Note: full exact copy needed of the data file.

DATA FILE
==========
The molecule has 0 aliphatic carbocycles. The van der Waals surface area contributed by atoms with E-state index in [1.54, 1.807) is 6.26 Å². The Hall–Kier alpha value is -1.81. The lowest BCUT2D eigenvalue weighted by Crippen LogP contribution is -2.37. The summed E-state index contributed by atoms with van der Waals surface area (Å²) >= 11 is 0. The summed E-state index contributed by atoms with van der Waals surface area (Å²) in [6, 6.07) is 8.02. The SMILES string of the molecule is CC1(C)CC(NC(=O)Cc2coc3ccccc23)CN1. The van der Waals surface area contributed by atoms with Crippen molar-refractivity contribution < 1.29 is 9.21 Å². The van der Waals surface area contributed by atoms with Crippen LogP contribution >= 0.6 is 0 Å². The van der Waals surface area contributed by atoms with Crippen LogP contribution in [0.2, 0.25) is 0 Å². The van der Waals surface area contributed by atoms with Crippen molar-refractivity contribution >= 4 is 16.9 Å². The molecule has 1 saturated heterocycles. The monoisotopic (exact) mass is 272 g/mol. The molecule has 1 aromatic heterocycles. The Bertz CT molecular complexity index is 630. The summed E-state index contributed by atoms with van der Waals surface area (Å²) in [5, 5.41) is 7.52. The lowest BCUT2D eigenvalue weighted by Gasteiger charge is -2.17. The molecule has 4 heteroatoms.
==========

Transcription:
The molecule has 0 aliphatic carbocycles. The van der Waals surface area contributed by atoms with E-state index in [1.54, 1.807) is 6.26 Å². The Hall–Kier alpha value is -1.81. The lowest BCUT2D eigenvalue weighted by Crippen LogP contribution is -2.37. The summed E-state index contributed by atoms with van der Waals surface area (Å²) >= 11 is 0. The summed E-state index contributed by atoms with van der Waals surface area (Å²) in [6, 6.07) is 8.02. The SMILES string of the molecule is CC1(C)CC(NC(=O)Cc2coc3ccccc23)CN1. The van der Waals surface area contributed by atoms with Crippen molar-refractivity contribution < 1.29 is 9.21 Å². The van der Waals surface area contributed by atoms with Crippen LogP contribution >= 0.6 is 0 Å². The van der Waals surface area contributed by atoms with Crippen LogP contribution in [0.2, 0.25) is 0 Å². The van der Waals surface area contributed by atoms with Crippen molar-refractivity contribution >= 4 is 16.9 Å². The molecule has 1 saturated heterocycles. The monoisotopic (exact) mass is 272 g/mol. The molecule has 1 aromatic heterocycles. The Bertz CT molecular complexity index is 630. The summed E-state index contributed by atoms with van der Waals surface area (Å²) in [5, 5.41) is 7.52. The lowest BCUT2D eigenvalue weighted by Gasteiger charge is -2.17. The molecule has 4 heteroatoms.